Smell, indeed. Smell. Well, there are some animals that send smell messages that have the language of perfume, if indeed you like to call it that. Moths particularly do that. This is the moon moth. Now the female moon moth has a perfume which can be detected by the male moon moth up to seven miles away. And there are some sorts of moths, the silkworm moth for example, which also communicates by perfume, has something like one and a half milligrams of that perfume material, substance in her. Which is enough to attract seven trillion moths like itself, which is probably more than exists in the whole world. So it's a very powerful and yet very sensitive method of communication.
Now, as I said, it is the female which emits the perfume. And it is the male which detects it. Let's see just what that means in terms of different structure. Let me take out this one and put it there. Now then, on the screen you may be able to see that it's got antennae just there. Now let's look at the other one, without saying which they are. And this one, I think, there has rather larger antennae. I wonder if I can get it better in the screen for you. There we are. Now, do you see? That has much larger antenna than that. And that is because moths smell by their antennae. And so this one is the male moth, which has the larger and more sensitive antennae in order to perceive the smell which is produced by that one.
But smell is used by all sorts of insects and many other kinds of moths. And the smell-producing substance, which causes this attraction and which ultimately leads to mating, is called a pheromone. Now who will come and smell this? You're very brave. You come and smell this one. It's a bit strong.
Bwah. Now that is actually ammonia.
Not very nice is it?
Not very strong. Someone else come and smell the next one. You come and smell this next one. Do you like that?
You do? What is it, do you think?
I don't know.
It's very nice. That's eau de cologne. You can easily smell it. It's quite nice and quite strong. Now who's going to come and see the third one? You'll come. And this is the pheromone. Now can you smell that?
Yeah. It's quite strong.
It is, isn't it?
But actually, let's test you. Do you think it's as strong as that?
Now the fact is, it's very curious that this pheromone is much more active, as far as the moth is concerned, than either those two things, you see. They don't attract it at all, but this does. Thank you very much.
Now the thing is, I've actually got some of the moths that this is supposed to attract. Now, I don't know whether it's going to work. There they are. These are warehouse moths. What may happen - and I don't know whether it will - what may happen is that if I put some of the substance in there, they may get very excited and they may indeed mate. And let's just see whether they do.
Well I - Yes, do you see? A lot of movement. Did you notice that there was absolutely no movement at all before I put that in? And now they are getting very excited, which is a great relief to me. And I think they are beginning to mate. I think we can count that experiment a success. [APPLAUSE]
So we have actually summoned our female. We have got our territory. We've summoned our female. And we have, in this instance, at any rate produced the right sort of stimulus, the right sort of message, which leads to mating.
But there is one little necessity which I've left out. It's no use mating unless you mate with the right kind, with your own kind, with your own species. And animals have lots of languages and messages to make sure that you mate with the right kind, that you attract the right kind.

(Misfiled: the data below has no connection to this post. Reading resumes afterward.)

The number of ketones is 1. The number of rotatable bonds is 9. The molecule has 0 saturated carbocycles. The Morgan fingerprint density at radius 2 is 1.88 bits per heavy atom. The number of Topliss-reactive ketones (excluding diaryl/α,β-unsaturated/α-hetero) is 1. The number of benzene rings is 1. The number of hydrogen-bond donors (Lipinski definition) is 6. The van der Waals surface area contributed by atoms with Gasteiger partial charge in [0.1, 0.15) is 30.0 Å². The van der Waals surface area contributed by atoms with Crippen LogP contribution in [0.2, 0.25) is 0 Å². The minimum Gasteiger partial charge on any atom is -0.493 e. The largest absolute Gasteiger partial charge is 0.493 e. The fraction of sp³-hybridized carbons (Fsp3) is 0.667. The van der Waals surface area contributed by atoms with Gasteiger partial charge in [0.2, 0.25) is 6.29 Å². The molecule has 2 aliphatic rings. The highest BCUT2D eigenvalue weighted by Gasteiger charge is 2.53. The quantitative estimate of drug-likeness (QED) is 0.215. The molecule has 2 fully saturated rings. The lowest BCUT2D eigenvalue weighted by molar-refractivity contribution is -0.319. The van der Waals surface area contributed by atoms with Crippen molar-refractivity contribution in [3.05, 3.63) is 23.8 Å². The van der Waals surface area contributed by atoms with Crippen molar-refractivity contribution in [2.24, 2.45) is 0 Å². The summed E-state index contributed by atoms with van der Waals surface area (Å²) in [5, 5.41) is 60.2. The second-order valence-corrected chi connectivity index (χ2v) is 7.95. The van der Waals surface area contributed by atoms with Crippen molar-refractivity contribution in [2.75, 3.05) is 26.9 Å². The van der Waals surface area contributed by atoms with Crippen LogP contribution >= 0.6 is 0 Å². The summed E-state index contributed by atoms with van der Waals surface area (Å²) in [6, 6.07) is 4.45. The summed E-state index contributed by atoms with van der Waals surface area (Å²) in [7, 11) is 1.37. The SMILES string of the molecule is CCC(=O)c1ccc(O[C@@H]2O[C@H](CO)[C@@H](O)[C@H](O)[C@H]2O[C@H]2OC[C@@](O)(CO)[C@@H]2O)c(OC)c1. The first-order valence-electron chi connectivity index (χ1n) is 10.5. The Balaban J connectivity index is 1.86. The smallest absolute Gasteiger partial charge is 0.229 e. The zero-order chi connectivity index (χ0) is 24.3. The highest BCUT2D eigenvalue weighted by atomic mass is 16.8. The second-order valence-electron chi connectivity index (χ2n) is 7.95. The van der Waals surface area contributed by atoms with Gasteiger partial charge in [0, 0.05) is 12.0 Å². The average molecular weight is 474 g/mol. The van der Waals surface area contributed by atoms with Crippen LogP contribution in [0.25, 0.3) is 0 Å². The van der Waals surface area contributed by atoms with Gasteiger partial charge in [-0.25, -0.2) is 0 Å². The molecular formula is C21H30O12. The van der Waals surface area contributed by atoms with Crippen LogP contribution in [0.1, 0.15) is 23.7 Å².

Let's see this one. Now this is a toucan. Indeed it is. And it's a particular sort of toucan. It's Cuvier's toucan. Whether it knows it or not, that's what it is. And all toucans, of course, have a very large bill. And every one of those bills in each species has a different colour to it.
This one is - Now he may display it. Their song is a very harsh simple note. And that in itself is a clue. Because just as the blackbird has a very complicated song, which says I am a blackbird, so the toucan doesn't rely on its song to do that. But does it sends the message in a different way? It sends it on its bill. It, as it were, has a flag, which says, I am this particular species of toucan. And the other pieces of toucans all have different coloured bills.
So that one of the functions, at any rate, of these long beaks, which incidentally are very light. You might think the toucan, when it flies, gets sort of top-heavy, nose-heavy as it were, fall into the ground. But actually the beak is just spongy and empty and very light. One of the functions of that beak is to proclaim just which sort of toucan he is.
The other function - [TOUCAN SOUND] He's doing that little growling call. The other function, I think almost certainly, is a very delicate pair of forceps to pick off little berries from the ends of branches where he can't get. But the reason that they are also differently coloured is, I feel certain, because the bill colour serves as a label to say what sort he is, so that his mates will recognise him and he will recognise his mates.
Now you may say, why should a bird be so fussy, that it should only mate with another of its own species? Well a number of reasons. We think that each species of animal in the world is particularly adapted for one particular part of the web of life. It fits it nearly perfectly. If you have two kinds which get together, then the offspring will neither resemble totally one nor the other, or is at least unlikely to. And therefore, to that extent, will not fit that part of the environment. And similarly, we also know that often when you get hybrids between two species either there's difficulty in mating, in fertilization, or the hybrids, the product of such a union, are themselves infertile. So it is actually very important that animals should be able to know their own species. Thank you very much. I think we'll leave you. [APPLAUSE]